Fritz Pape, one of the flrst settlers of the Fred-
ericksburg colony. She has proved a loving and
faithful wife and mother, and a genuine helpmeet,
sharing cheerfully in all of her husband's reverses
and enjoying with him his final prosperity.

Mr. and Mrs. Guenther have seven children.
Mr. Guenther has afforded his family excellent
school advantages. All are married and occupy
honorable positions in society and business circles.
Mr. and Mrs. Guenther live at their old home on
Guenther street in the quietude of declining years,
enjoying the fruits of honorable, successful and
well-spent lives, and in the enjoyment of the
society of their children, grandchildren, and a
wide circle of friends and acquaintances.

Mr. Guenther never cared to enter public life
or took especial interest in politics, but has been
essentially a business man, only taking such
interest in matters affecting the welfare of his
city, country and State, as good citizenship re-



Bryant Stoneham, now in his eighty-eighth year,
is the sole surviving representative of the first gen-
eration of Stonehamsthat located on Grimes Prairie,
in Grimes County, Texas. His grandfather, per-
haps the first Stoneham that ever put foot on
American soil, came over from England in colonial
days, and settled in what is now Amherst County,
Va. Ho had four sons, George, Henry, Bryant,
and James, and two daughters. The oldest
son, George, enlisted as a private in the war of
1812 and was never heard of afterwards. His son,
Henry, at the age of fourteen, ran away from home
to serve in the'Eevolutionary War; he served five
years in this war and was wounded at the battle of
Guildford's Court House. Henry afterwards mar-
ried, in Amherst County, Jane Dillard, a native of
Fredericksburg, Va., Bryant and James died in

Hancock County, Ga., at the ages respectively of
108 and 110,years.

Henry Stoneham and his wife Jane (Dillard)
Stoneham moved from Virginia to Georgia in the
year 1801. There were born to them eight sons,
viz. : George, Henry, John, William, James, Bryant,
Erastus, and Joseph, and seven daughters, Mary,
Susan, Jane, Eliza, Martha, Sophia, and Hester.
Henry Stoneham, the father of these children, died in
Hancock County, Ga., in 1815. His sons, tak-
ing their widowed mother, drifted westward from
Georgia, locating for a time in Alabama, but all
ultimately locating in Grimes County, Texas, except
Joseph, the second oldest, who died in Alabama,
leaving a number of small children. The minor
children of Joseph were brought to Texas by their
uncle and guardian, George Stoneham.



Jane (Dillard) Stoneham, died on Grimes Prairie,
June 3d, 1858, beloved and respected by all who
knew her, at the extreme age of 105 years.

The Stonehams of this generation (the children
of Henry and Jane Stoneham) and indeed for gen-
erations back, were an exceptionally hardy people ;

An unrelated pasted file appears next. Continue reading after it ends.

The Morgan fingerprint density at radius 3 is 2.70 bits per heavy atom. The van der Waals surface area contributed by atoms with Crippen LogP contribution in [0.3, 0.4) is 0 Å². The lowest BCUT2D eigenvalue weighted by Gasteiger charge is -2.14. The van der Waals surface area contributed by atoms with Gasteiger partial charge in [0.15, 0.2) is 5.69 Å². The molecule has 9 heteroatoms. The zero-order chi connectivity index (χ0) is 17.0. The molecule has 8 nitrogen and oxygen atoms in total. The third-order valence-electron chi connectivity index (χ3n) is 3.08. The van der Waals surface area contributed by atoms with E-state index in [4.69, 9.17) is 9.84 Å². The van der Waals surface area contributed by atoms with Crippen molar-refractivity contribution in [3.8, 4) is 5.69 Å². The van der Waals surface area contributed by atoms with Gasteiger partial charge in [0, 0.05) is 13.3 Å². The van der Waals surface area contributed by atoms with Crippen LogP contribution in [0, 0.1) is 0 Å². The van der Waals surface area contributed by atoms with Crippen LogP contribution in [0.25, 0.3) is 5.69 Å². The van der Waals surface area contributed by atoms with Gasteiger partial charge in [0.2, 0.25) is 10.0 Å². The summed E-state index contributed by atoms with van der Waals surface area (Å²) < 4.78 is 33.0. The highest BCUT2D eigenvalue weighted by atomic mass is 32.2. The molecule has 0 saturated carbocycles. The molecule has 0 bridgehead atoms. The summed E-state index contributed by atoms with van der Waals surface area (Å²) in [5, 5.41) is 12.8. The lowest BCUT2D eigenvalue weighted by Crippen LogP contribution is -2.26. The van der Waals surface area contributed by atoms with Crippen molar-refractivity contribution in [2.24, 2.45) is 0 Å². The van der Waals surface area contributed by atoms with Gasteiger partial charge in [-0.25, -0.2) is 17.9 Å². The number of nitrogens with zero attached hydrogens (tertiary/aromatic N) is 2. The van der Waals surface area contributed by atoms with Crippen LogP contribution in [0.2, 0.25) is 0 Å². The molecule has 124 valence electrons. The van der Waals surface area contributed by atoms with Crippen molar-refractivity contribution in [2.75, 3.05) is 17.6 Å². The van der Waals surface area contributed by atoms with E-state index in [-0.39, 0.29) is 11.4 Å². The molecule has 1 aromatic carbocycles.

all owners of slaves, nevertheless hard workers
themselves, the women manufacturing, by the crude
means then known to Southern people, nearly all
the cloth used for the household and the slaves.
The men inured to much hardship, also actively
participated in outdoor sports and grew to be splen-
did examples of physical manhood. Their powers
of endurance, capacity for labor, industry, perse-
verance, integrity and manly deportment secured
them wealth and the respect and admiration of
their fellow-men, as well as accounted for their un-
failing cheerfulness and abiding hopefulness of dis-
position, and their long and useful lives. The
sterling integrity, industry, thrift, enterprise and
hardiness of this generation of Stonehams may not
improperly be said to have been largely inherited
from their mother, for in her industry and enter-
prise were realized King Lemuel's description of the
ways of a virtuous woman: "She considereth a
field and buyeth it ; with the fruits of her hands
she pl'anteth a vineyard."

Several of Henry and Jane (Dillard) Stoneham's
children lived to a remarkable old age. Their son
Henry, long to be remembered for his Christian
character, his charity, his love for children and his
exalted integrity, died in Grimes County at the ad-
vanced age of ninety-five years. Their daughter,
Susan, never married, remarkable for her industry^
respected and loved for her noble character, died in
Grimes County at the age of ninety-seven years.
Another daughter, Mrs. Thos. J. Shackelford, died
in Jackson County, Ga., in 1895, at ninety-one
years of age.

None of the sons of this generation of Stonehams
are now living except Bryant, and none have left
issue, to any extent, except Joseph. He married
Rebecca Crowder near Milledgeville, Ga., after-
ward moved to Alabama, and both he and his wife
died in Conecuh County in that State in 1835, leav-
ing six sons and two daughters. The two daugh-
ters (Caroline and Martha) married in Alabama.